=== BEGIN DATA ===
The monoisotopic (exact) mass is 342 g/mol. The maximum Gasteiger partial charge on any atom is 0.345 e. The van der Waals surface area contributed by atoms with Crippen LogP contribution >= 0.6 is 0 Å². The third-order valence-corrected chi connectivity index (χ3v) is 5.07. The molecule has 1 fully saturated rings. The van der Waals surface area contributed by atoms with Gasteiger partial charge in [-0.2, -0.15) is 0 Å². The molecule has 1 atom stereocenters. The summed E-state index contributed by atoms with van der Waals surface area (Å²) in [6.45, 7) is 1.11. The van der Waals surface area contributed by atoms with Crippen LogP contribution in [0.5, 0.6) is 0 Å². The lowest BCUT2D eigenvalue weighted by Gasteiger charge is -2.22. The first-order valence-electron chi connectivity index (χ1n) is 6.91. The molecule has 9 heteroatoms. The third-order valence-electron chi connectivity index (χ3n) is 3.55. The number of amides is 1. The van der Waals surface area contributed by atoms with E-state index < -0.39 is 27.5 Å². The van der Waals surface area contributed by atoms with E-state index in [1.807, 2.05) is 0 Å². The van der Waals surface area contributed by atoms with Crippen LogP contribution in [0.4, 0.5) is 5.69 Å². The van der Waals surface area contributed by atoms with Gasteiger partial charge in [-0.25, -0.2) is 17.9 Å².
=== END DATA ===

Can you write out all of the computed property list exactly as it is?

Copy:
The monoisotopic (exact) mass is 342 g/mol. The maximum Gasteiger partial charge on any atom is 0.345 e. The van der Waals surface area contributed by atoms with Crippen LogP contribution >= 0.6 is 0 Å². The third-order valence-corrected chi connectivity index (χ3v) is 5.07. The molecule has 1 fully saturated rings. The van der Waals surface area contributed by atoms with Gasteiger partial charge in [-0.2, -0.15) is 0 Å². The molecule has 1 atom stereocenters. The summed E-state index contributed by atoms with van der Waals surface area (Å²) in [6.45, 7) is 1.11. The van der Waals surface area contributed by atoms with Crippen LogP contribution in [0.5, 0.6) is 0 Å². The lowest BCUT2D eigenvalue weighted by Gasteiger charge is -2.22. The first-order valence-electron chi connectivity index (χ1n) is 6.91. The molecule has 9 heteroatoms. The third-order valence-electron chi connectivity index (χ3n) is 3.55. The number of amides is 1. The van der Waals surface area contributed by atoms with E-state index < -0.39 is 27.5 Å². The van der Waals surface area contributed by atoms with E-state index in [1.807, 2.05) is 0 Å². The van der Waals surface area contributed by atoms with Crippen LogP contribution in [0.4, 0.5) is 5.69 Å². The van der Waals surface area contributed by atoms with Gasteiger partial charge in [-0.25, -0.2) is 17.9 Å².